The Science Society of Thailand has also played an important role in promoting awareness of science through the establishment of museums. The first science museum was established in 1953 at Chulalongkorn University. In 1987, the Science Society of Thailand submitted to the government a proposal to build a national museum, the so-called National Science Park at Wagor, at the actual site where H.M. King Rama IV proved his calculation of the solar eclipse, and the proposal was approved. Now, the site is a big science center for education under the jurisdiction of the Ministry of Education. In addition, when the National Science Museum was founded to be the biggest public science museum in Thailand under the Ministry of Science and Technology, the President of the Science Society of Thailand is an ex-officio member of the board.

 Improving Science and Mathematics Education

 Since 1982, the Science Society of Thailand has organized annual nation-wide activities for youths and children, during the National Science Week on the occasion of the National Science Day, the 18th of August. The activities include competitions and contests of various kinds, the highlight of which is the science project and innovation competitions at all levels, from primary education to higher education, including technical/vocational education. The winners in many competitions receive plaques from H.M. the King or H.R.H. Princess Maha Chakri Sirindhorn, and some also have the opportunity to compete and win prizes at the international level, such as at the Intel Science and Education Fair.

 Science camps and junior scientist clubs (e.g. junior entomologists, junior ornithologists, etc.) are also major activities of the society in nurturing young talented students through scientific enrichment, leadership and innovation development. Nowadays, the concepts of science camp and science club are well accepted in schools, and this has become a regular school mechanism to nurture young scientists in Thailand.

 Recently, H.R.H. Princess Maha Chakri Sirindhorn commanded the Science Society of Thailand to arrange the Thai Science Camp, following the concept of the Asian Science Camp, but with the purpose of expanding the opportunity to interact with leading Thai scientists to as many schools as possible. Thus, instead selecting students solely based on academic excellence, which results in selection of students from a few top schools, often in Bangkok, selection is based on finding students from many schools throughout the country.

 The Science Society of Thailand works closely with the Council of Deans of Science of Thailand, which consists of the deans from 24 public universities in Thailand, in the professional development of science teachers. The society developed 3 consecutive intensive courses for each of the five basic fields; biology, chemistry, physics, mathematics and earth science for secondary school teachers. Over the years, the society has trained about 10,000 teachers all over the country. The Science Teachers branch has also enhanced the teaching capability of lower secondary and primary school teachers.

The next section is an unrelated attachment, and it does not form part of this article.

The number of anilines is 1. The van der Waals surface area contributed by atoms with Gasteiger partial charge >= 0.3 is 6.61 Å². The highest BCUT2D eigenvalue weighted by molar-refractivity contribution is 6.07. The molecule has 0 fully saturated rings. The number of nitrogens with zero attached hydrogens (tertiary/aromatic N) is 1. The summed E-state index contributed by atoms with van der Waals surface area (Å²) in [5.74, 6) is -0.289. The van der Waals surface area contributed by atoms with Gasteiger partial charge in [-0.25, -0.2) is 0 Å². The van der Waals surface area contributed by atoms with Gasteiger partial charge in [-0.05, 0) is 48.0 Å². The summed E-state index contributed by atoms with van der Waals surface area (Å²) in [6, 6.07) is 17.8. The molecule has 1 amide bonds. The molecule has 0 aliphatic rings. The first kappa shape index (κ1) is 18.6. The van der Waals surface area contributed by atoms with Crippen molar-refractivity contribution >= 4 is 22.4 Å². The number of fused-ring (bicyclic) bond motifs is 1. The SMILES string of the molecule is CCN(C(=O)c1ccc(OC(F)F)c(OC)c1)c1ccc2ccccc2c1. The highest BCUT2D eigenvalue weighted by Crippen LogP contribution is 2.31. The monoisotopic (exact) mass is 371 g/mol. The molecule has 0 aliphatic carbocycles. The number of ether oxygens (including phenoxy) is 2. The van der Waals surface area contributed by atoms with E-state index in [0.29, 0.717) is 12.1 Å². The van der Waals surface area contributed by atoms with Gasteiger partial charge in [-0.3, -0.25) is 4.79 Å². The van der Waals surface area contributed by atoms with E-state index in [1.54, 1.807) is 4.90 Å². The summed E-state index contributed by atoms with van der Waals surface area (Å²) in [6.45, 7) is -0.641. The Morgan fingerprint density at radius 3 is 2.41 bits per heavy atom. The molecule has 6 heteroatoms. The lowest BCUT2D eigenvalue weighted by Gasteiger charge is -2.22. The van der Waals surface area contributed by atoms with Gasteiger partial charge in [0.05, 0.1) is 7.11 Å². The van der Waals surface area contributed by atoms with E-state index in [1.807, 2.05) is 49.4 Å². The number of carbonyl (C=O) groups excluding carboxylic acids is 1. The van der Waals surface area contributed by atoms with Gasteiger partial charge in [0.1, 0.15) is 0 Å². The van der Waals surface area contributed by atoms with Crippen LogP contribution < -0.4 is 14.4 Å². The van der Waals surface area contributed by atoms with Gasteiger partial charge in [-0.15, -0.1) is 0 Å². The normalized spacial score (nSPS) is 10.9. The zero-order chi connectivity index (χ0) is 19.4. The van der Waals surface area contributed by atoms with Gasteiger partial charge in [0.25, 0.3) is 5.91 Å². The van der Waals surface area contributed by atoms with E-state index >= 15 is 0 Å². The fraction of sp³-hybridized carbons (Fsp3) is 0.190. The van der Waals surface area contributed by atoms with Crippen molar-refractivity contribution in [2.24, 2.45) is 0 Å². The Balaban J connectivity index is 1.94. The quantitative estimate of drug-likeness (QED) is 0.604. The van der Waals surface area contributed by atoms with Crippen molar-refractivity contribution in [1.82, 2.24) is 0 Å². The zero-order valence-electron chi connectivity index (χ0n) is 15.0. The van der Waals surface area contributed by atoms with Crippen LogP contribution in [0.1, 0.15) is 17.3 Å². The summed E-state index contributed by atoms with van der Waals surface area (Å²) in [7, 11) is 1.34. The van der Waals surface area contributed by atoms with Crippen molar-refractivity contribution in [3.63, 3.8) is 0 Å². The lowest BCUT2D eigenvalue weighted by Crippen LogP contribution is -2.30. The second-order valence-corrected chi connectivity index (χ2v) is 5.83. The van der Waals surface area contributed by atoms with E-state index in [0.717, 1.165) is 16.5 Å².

Scientific Publication and Science Communication

The Science Society of Thailand publishes two journals. One, ScienceAsia, initiated in 1975 as the Journal of the Science Society of Thailand, is a quarterly English-language research journal containing refereed scientific research papers. It is recognized as being of international quality, and is listed in international databases, such as ISI-WOS and Scopus. The other journal, Science Journal (Worasan Wittayasart in Thai) is a bi-monthly Thai-language magazine started in 1946, aims towards a broader readership, especially members, students and teachers.

 Apart from these publications, the Science Society of Thailand has also published basic college science textbooks, manuals and books for science teachers, as well as other publications, either by its central committee or by its Science Writers and Publishers Club.

 International Cooperation

 The Science Society of Thailand is a member of The Association of Academies and Societies of Sciences in Asia (AASSA), resulting from the merger of the Federation of Asian Science Academies and Societies (FASAS) and the Association of Academies and Societies in Asia (AASA) in 2012. The Science Society of Thailand is also a member of the Science Council of Asia (SCA). In addition, the society organizes many international conferences and meetings regularly either by its central committee or through its branches.

 Conclusion

The strength of science and technology lies in the strength of science and technology societies and academies within the country. The Science Society of Thailand, as the oldest science society of the country, has assumed major responsibility to promote science and technology for more than 6 decades. Many successes have been achieved, but much more development work lies ahead.

 References

Science Society of Thailand (1998) 50 Years of the Science Society of Thailand Under the Patronage of H.M. the King, Dan-Uttra Printing, Bangkok.

Sumonta Promboon (2007) The Science Society of Thailand and Its Role in Science and Technology Development in Thailand. ScienceAsia 33, Suppl. 1, 1-3.